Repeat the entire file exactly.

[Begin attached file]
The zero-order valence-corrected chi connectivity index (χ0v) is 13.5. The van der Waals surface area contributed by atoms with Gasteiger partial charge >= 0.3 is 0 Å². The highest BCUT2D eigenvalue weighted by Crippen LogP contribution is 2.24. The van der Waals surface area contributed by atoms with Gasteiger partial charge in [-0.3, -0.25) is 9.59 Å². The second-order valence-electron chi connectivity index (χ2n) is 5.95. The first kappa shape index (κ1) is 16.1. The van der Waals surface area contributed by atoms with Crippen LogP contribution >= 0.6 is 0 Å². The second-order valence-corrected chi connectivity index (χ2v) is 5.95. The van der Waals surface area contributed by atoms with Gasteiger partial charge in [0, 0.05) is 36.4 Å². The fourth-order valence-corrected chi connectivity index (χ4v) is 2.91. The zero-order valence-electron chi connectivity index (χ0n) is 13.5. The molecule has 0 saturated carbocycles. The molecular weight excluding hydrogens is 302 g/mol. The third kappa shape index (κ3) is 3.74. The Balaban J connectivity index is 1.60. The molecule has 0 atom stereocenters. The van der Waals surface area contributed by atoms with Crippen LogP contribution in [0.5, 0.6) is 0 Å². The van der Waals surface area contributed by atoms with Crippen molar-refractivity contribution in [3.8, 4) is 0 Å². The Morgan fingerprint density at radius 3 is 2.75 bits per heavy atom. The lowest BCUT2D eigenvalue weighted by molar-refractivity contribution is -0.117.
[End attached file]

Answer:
The zero-order valence-corrected chi connectivity index (χ0v) is 13.5. The van der Waals surface area contributed by atoms with Gasteiger partial charge >= 0.3 is 0 Å². The highest BCUT2D eigenvalue weighted by Crippen LogP contribution is 2.24. The van der Waals surface area contributed by atoms with Gasteiger partial charge in [-0.3, -0.25) is 9.59 Å². The second-order valence-electron chi connectivity index (χ2n) is 5.95. The first kappa shape index (κ1) is 16.1. The van der Waals surface area contributed by atoms with Crippen LogP contribution >= 0.6 is 0 Å². The second-order valence-corrected chi connectivity index (χ2v) is 5.95. The van der Waals surface area contributed by atoms with Gasteiger partial charge in [0, 0.05) is 36.4 Å². The fourth-order valence-corrected chi connectivity index (χ4v) is 2.91. The zero-order valence-electron chi connectivity index (χ0n) is 13.5. The molecule has 0 saturated carbocycles. The molecular weight excluding hydrogens is 302 g/mol. The third kappa shape index (κ3) is 3.74. The Balaban J connectivity index is 1.60. The molecule has 0 atom stereocenters. The van der Waals surface area contributed by atoms with Crippen LogP contribution in [0.5, 0.6) is 0 Å². The van der Waals surface area contributed by atoms with Crippen molar-refractivity contribution in [3.8, 4) is 0 Å². The Morgan fingerprint density at radius 3 is 2.75 bits per heavy atom. The lowest BCUT2D eigenvalue weighted by molar-refractivity contribution is -0.117.